This September 2020 photo provided by Johnson & Johnson shows a single-dose COVID-19 vaccine being developed by the company. Johnson & Johnson is beginning a huge final study to try to prove if the single-dose vaccine can protect against the coronavirus. (Cheryl Gerber/Courtesy of Johnson & Johnson via AP)

This September 2020 photo provided by Johnson & Johnson shows a single-dose COVID-19 vaccine being developed by the company. Johnson & Johnson is beginning a huge final study to try to prove if the single-dose vaccine can protect against the coronavirus. (Cheryl Gerber/Courtesy of Johnson & Johnson via AP)

Nearly half of parents are willing to accept ‘less rigorous’ testing of COVID vaccine: UBC

There are currently more than 180 COVID-19 vaccine candidates in development

Nearly half of parents surveyed in a recent University of B.C. study said they would be willing to accept an abridged testing process for a COVID-19 vaccine.

The study, published in Clinical Therapeutics, surveyed more than 2,500 families from Canada, Israel, Japan, Spain, Switzerland and the United States who visited 17 different emergency departments between the end of March to the end of June.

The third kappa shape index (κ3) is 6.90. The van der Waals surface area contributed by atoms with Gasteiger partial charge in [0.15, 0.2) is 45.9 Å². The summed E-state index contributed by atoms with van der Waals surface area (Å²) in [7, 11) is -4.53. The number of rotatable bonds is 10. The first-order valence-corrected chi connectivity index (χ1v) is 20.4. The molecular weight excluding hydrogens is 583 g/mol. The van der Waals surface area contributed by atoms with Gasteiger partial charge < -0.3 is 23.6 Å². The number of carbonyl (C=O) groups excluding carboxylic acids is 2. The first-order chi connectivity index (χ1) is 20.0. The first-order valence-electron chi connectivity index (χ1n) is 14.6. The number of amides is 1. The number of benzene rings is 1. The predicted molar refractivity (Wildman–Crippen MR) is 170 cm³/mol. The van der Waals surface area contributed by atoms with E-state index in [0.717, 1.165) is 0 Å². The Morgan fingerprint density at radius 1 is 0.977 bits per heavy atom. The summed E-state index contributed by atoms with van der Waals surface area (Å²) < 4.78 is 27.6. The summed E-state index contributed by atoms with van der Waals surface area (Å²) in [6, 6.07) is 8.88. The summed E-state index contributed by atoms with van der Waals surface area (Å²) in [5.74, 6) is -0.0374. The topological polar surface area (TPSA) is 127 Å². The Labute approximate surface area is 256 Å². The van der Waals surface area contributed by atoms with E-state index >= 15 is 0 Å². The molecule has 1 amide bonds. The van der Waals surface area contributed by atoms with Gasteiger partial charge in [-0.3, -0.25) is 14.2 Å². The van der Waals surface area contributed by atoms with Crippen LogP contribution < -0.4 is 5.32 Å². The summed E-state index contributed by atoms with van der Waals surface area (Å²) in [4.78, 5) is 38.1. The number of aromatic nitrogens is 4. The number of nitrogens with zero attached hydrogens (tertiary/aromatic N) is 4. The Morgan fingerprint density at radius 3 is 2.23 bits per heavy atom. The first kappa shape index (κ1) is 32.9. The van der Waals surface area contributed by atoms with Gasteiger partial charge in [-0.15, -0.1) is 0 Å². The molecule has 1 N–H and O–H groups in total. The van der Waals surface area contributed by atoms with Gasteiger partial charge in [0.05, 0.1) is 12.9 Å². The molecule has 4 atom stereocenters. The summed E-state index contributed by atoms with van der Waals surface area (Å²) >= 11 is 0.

Researchers asked the parents whether they would accept a “less rigorous” testing regime for the COVID-19 vaccine in exchange for faster approval, and found that 42 per cent of parents would. Fathers were more likely than mothers to accept a faster vaccine, as were parents whose children were up-to-date on their vaccines.

“While the safety of vaccines given to children is paramount, our study indicates that parents are eager to vaccinate their children against COVID-19 and many are supportive of expedited vaccine research development and regulatory approval,” said the study’s lead author Dr. Ran Goldman, professor in the UBC faculty of medicine’s department of paediatrics.

There are currently more than 180 COVID-19 vaccine candidates in development, some of whom been allowed to fast-track the process. Canada has signed vaccine deals with multiple companies, most recently Sanofi and GlaxoSmithKline in September. Researchers here at home are looking into whether a tuberculosis vaccine can provide immunity against the novel coronavirus.


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